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ICYMI: Oct 5 - Oct 11
3 min read

ICYMI: Oct 5 - Oct 11

ICYMI: Oct 5 - Oct 11

ICYMI is posted every Monday recapping privacy news over the last week from around the web.


The IRS Is Being Investigated for Using Location Data Without a Warrant

In June, officials from the IRS Criminal Investigation unit told Wyden's office that it had purchased location data from a contractor called Venntel, and that the IRS had tried to use it to identify individual criminal suspects. Venntel obtains location data from innocuous looking apps such as games, weather, or e-commerce apps, and then sells access to the data to government clients.

A Wyden aide previously told Motherboard that the IRS wanted to find phones, track where they were at night, use that as a proxy as to where the individual lived, and then use other data sources to try and identify the person. A person who used to work for Venntel previously told Motherboard that Venntel customers can use the tool to see which devices are in a particular house, for instance.

Extremely few apps need GPS to function. There's no reason to not deny this permission when prompted.


Contact-tracing data harvested from pubs and restaurants being sold on

Companies collecting data for pubs and restaurants to help them fulfil their contact-tracing duties are harvesting confidential customer information to sell.
Any data collected should be kept by the business for 21 days and must not be used “for any purposes other than for NHS Test and Trace”, according to government guidelines.

But some firms used by businesses to meet the new requirements have clauses in their terms and conditions stating they can use the information for reasons other than contact tracing, including sharing it with third parties. The privacy policy of one company used by a restaurant chain in London says it stores users’ data for 25 years.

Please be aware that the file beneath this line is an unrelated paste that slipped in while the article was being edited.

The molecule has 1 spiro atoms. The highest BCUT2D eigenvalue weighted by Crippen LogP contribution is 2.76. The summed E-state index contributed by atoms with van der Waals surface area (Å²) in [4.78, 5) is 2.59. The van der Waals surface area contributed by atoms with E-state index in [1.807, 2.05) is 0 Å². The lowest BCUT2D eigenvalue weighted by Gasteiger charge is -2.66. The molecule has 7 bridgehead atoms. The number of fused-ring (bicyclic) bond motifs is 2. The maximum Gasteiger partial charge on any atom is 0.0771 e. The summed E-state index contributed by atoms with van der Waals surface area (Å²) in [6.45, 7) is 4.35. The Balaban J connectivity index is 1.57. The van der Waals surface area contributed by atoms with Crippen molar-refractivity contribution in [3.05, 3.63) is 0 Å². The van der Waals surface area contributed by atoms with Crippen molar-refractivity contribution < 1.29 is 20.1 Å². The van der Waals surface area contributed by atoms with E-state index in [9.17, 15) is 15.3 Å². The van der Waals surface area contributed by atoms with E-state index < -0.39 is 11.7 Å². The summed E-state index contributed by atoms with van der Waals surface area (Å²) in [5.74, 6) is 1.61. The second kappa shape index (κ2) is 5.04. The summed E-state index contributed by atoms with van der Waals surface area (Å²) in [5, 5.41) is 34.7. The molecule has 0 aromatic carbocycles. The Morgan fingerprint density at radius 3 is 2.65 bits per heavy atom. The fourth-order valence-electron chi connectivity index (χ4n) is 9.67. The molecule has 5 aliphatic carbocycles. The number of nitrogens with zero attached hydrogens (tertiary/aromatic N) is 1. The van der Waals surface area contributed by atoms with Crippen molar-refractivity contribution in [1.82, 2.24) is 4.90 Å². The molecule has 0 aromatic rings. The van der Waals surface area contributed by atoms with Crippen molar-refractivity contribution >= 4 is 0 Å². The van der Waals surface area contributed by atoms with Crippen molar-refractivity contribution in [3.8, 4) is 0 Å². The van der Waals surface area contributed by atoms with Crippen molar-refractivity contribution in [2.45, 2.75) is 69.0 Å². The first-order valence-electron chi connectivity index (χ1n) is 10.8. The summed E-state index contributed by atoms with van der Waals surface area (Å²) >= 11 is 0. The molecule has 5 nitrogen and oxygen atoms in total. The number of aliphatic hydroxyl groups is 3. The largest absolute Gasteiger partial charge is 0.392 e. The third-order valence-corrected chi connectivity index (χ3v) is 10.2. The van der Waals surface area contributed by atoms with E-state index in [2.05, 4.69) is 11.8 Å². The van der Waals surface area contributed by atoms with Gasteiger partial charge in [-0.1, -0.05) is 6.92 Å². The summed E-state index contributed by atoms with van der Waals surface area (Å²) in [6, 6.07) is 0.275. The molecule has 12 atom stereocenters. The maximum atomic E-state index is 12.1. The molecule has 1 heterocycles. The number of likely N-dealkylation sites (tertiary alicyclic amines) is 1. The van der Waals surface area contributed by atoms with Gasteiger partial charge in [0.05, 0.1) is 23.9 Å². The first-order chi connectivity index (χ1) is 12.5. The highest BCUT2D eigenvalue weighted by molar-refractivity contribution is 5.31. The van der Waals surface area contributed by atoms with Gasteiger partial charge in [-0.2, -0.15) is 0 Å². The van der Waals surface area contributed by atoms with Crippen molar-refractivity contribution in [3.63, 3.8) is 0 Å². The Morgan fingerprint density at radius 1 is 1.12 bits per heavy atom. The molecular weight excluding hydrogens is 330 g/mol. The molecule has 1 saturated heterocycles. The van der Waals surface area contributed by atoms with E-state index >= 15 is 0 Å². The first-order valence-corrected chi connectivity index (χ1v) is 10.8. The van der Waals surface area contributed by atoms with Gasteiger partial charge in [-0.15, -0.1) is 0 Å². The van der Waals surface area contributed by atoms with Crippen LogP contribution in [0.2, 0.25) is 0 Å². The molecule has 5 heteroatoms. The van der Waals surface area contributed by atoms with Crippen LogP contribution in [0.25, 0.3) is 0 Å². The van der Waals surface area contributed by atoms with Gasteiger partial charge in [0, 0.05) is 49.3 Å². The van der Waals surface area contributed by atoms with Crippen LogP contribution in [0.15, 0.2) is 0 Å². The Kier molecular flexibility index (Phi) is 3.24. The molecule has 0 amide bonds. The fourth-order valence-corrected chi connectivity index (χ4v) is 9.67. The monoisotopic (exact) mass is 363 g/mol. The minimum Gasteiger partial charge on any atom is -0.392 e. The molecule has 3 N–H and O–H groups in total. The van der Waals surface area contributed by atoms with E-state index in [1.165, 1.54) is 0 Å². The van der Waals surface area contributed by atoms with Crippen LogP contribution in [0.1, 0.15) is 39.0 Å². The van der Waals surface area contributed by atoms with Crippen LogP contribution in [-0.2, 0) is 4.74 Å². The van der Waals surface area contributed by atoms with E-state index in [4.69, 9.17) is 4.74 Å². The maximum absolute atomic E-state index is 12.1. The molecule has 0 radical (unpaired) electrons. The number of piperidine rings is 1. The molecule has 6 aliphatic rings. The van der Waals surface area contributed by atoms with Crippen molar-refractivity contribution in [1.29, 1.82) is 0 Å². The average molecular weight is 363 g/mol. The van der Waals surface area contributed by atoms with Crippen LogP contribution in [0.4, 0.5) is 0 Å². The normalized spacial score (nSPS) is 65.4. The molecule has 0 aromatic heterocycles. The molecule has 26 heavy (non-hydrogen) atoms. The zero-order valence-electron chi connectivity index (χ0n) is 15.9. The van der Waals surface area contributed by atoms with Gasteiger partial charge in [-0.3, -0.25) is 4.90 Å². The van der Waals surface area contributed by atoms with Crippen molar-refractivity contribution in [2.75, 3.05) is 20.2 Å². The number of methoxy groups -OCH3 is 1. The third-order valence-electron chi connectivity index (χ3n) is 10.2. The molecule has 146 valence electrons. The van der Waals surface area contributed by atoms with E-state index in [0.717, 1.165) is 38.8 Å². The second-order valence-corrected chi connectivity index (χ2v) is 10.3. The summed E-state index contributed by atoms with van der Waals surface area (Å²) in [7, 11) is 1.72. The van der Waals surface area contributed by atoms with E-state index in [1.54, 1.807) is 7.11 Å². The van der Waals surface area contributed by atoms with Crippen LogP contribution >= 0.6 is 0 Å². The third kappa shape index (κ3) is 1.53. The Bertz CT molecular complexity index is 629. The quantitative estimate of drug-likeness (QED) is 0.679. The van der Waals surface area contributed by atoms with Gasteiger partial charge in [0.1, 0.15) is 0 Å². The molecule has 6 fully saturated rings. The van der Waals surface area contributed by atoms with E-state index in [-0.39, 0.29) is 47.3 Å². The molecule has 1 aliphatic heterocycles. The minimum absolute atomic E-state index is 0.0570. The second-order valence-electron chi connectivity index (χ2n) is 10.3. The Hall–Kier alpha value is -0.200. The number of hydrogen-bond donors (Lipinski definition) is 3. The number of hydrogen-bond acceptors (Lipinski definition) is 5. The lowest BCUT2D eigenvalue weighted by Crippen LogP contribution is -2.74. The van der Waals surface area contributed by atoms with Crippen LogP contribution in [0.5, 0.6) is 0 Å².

Nobody saw this coming.  Nobody.


Google is giving data to police based on search keywords, court docs show

There are few things as revealing as a person's search history, and police typically need a warrant on a known suspect to demand that sensitive information. But a recently unsealed court document found that investigators can request such data in reverse order by asking Google to disclose everyone who searched a keyword rather than for information on a known suspect.

In August, police arrested Michael Williams, an associate of singer and accused sex offender R. Kelly, for allegedly setting fire to a witness' car in Florida. Investigators linked Williams to the arson, as well as witness tampering, after sending a search warrant to Google that requested information on "users who had searched the address of the residence close in time to the arson."
Court documents showed that Google provided the IP addresses of people who searched for the arson victim's address, which investigators tied to a phone number belonging to Williams. Police then used the phone number records to pinpoint the location of Williams' device near the arson, according to court documents.

A growing problem becoming more and more common with each passing day.


OpenBoard is a 100% open source keyboard for Android devices

100% FOSS keyboard, based on AOSP.

Just a simple open source keyboard that doesn't collect data or phone home.


How many ways an app can track you?

Tracking is there to improve the products, services, or prevent server attack and hacking. It collects from the web server, the app on your device, through email, or social media. Either love or hate it, you should be aware of it.

In this post, I will show you some common methods of tracking. Details about how it works, their purposes, and just in case, how to disable it.

Concise and easy to understand.


Want to join the discussion?  Check out this post, and others, over at the CupWire subreddit and leave a comment.